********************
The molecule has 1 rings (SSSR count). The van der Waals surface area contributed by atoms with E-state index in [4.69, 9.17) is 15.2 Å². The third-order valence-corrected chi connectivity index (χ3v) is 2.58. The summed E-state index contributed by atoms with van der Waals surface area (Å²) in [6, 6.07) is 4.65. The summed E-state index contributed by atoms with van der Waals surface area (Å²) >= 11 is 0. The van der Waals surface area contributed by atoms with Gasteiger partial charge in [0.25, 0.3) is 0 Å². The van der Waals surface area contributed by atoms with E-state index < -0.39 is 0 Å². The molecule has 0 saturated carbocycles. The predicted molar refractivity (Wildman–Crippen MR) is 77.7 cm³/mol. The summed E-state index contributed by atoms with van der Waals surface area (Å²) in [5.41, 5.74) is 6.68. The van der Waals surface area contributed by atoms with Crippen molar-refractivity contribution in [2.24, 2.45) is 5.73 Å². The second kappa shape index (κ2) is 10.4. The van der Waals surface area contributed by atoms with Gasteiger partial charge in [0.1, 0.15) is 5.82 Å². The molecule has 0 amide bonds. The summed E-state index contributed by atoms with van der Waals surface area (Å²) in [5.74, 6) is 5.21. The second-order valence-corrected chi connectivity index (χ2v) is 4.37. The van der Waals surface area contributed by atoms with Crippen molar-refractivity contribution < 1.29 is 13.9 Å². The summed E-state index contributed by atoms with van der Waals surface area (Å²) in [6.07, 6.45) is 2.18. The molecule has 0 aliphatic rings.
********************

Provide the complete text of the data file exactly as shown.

The molecule has 1 rings (SSSR count). The van der Waals surface area contributed by atoms with E-state index in [4.69, 9.17) is 15.2 Å². The third-order valence-corrected chi connectivity index (χ3v) is 2.58. The summed E-state index contributed by atoms with van der Waals surface area (Å²) in [6, 6.07) is 4.65. The summed E-state index contributed by atoms with van der Waals surface area (Å²) >= 11 is 0. The van der Waals surface area contributed by atoms with Gasteiger partial charge in [0.25, 0.3) is 0 Å². The van der Waals surface area contributed by atoms with E-state index < -0.39 is 0 Å². The molecule has 0 saturated carbocycles. The predicted molar refractivity (Wildman–Crippen MR) is 77.7 cm³/mol. The summed E-state index contributed by atoms with van der Waals surface area (Å²) in [5.41, 5.74) is 6.68. The van der Waals surface area contributed by atoms with Crippen molar-refractivity contribution in [2.24, 2.45) is 5.73 Å². The second kappa shape index (κ2) is 10.4. The van der Waals surface area contributed by atoms with Gasteiger partial charge in [0.1, 0.15) is 5.82 Å². The molecule has 0 amide bonds. The summed E-state index contributed by atoms with van der Waals surface area (Å²) in [5.74, 6) is 5.21. The second-order valence-corrected chi connectivity index (χ2v) is 4.37. The van der Waals surface area contributed by atoms with Crippen molar-refractivity contribution < 1.29 is 13.9 Å². The summed E-state index contributed by atoms with van der Waals surface area (Å²) in [6.07, 6.45) is 2.18. The molecule has 0 aliphatic rings.